Discussion in 'Support Subforum' started by eskimoeskimo, Jun 30, 2020.
I feel like there is no hope
@eskimoeskimo, what are some things that help you smile or zone out for a bit? Hope is always there - we just lose sight of it.
Honestly nothing anymore
I'm so sorry you're feeling that way. There ARE resources that can help you. Do you have any friends or family who are aware of this? Are there any trusted therapists in your area or virtual network? If you're at your lowest point, have you tried any medications?
I have had dozens of therapist, tried dozens of medications, spent 4 months in inpatient. My parents and friends are aware of this but nobody knows what to do anymore. I simply cannot endure it, whatever it is, any longer.
Is there anything you look forward to? When was the last time you felt enjoyment? Do your therapists give you hope that you can make permanent changes in your life?
At the moment I don't think I have a future, so I'm not looking forward to anything. I cannot live with the pain any longer, and I don't think the pain is going to stop. It has been years since I felt enjoyment. Of course the therapists always give me hope in the beginning, but then the months (or years in some cases) drag on and I do not get better. I have not made any progress in any modality regarding any of my myriad issues ... least of all with the pain. I have been trying to treat the pain exclusively from a TMS perspective for 8+ years now and there has never once been an echo of a hint of progress or even hope to show for it. This is insane. I'm way worse now than when I first heard about TMS all those years ago. Three of those therapists were at the Pain Psychology Center btw, including one whom I saw twice a week for over a year. And nothing. Absolutely nothing. It is too much to endure.
Some of the things that kept me going when I was really down was having a best friend who would drive me around the city in their car and just chill, a job that included a team of people who cared about me, music, TV shows (even if it was something as stupid as laughing at Nancy Botwin and her foolishness in Weeds), my cat, etc. Does your daily routine make you feel stuck? Are there responsibilities that give you a routine?
I have essentially no routine and few responsibilities. I am working on that and making some changes, but it's not going well. The pain and hopelessness are an overwhelming mire.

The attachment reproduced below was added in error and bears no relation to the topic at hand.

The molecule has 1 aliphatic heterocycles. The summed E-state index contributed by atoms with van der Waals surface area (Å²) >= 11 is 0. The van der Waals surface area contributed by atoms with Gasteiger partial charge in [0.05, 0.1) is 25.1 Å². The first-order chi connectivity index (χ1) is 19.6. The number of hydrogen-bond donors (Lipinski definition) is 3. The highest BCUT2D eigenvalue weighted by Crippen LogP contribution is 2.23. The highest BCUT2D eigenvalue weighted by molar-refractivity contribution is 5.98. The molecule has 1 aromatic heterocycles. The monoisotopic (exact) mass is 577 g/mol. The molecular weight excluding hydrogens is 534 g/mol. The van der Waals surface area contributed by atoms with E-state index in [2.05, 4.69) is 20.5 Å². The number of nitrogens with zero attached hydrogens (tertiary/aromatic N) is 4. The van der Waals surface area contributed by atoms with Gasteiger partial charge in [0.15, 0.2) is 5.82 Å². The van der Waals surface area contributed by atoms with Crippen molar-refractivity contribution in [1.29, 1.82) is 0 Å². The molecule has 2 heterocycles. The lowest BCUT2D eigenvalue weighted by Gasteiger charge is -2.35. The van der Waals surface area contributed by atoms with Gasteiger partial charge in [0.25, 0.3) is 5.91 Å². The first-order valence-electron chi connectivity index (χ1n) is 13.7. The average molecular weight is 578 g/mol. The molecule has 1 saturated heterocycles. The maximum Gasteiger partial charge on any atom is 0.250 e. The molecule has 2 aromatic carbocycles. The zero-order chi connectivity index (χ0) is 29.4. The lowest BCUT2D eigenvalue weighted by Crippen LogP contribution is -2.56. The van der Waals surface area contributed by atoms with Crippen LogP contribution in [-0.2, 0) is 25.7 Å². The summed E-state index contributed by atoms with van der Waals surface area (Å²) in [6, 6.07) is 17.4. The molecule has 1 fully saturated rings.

You say you’ve acknowledged glimmers of hope upon starting with new therapists in the past. You are not incapable of feeling joy. I’m wondering if perhaps your environment, routine, and responsibilities are making you feel stuck - bored, restless, uninspired, etc.? If you continue to do the same thing every day and hope for change, it’s not going to feel very liberating or motivating. One thing that may help is slowly adding new and manageable responsibilities to your daily routine over time. This gradual approach should ensure that you aren’t feeling overwhelmed or stretched too thin as you work on your anxiety and depression.
It sounds like you don’t feel a sense of pride in anything you’re involved with today. That can certainly be fixed and you’re far from alone in feeling this way. These aren’t questions you have to answer for me - they’re for you to ponder: Do you live on your own? If not, is that something you want to achieve in the future? What are small steps you can take toward involving yourself in something such as virtual volunteer work for an hour or two? Are you seeking invitations for activities in which you wish to be included?
I’ll be honest: had I been going to therapy every day without any sort of interests and/or responsibilities such as volunteer work, an animal to care for, my job, etc., I would’ve felt minimal improvement in my overall well-being. For me personally, it would’ve magnified my issues and made life seem like everything revolved around those problems. That can be extremely isolating. Anxiety (including OCD) and depression are often significantly increased when we have too much idle time.
I understand not feeling like you want to do anything. It’s an incredibly painful numbness. Something as simple as forcing myself to walk around the block a few times while listening to a Mariah Carey remix would force me out of that monotonous routine. I didn’t want to do it, but eventually I forgot about not wanting to do it; I just did it and it helped guide my mind in another direction for a little bit. I’d tell my cat we were going to look great and be divas for the evening. This could include trimming her nails and brushing her hair, and fixing up my own hair with some Olaplex before putting on a watch I purchased from Cartier after my first big promotion at the office - something that reminds me of my achievements as well as my future goals. The watch has an engraving with text related to this so I never forget. Maybe I’d create a new but still fairly basic formula in an Excel spreadsheet and test it to see if the outcomes were consistent with data projections I’d previously generated. I even started ordering pre-organized produce boxes from a local bakery on my street and forced myself to cook with new ingredients I’d never tried before. The boxes were pre-organized by a chef and switched up weekly, so I had zero flexibility to select the ingredients and be “safe.”
As you can see, these were generally lower-effort activities that didn’t require too much energy, but made me feel positive and better about myself.
There is NOTHING wrong with being where you are right now - again, you can make tiny, actionable changes over time to get to where you want to be. You’re being consumed by a false notion of there being no hope, but that isn’t true. There is ALWAYS hope! The other good news is that goals don’t have to be fulfilled today. As one of my friends always reminds me: “Stop forgetting that Rome wasn’t built in a day, honey!”
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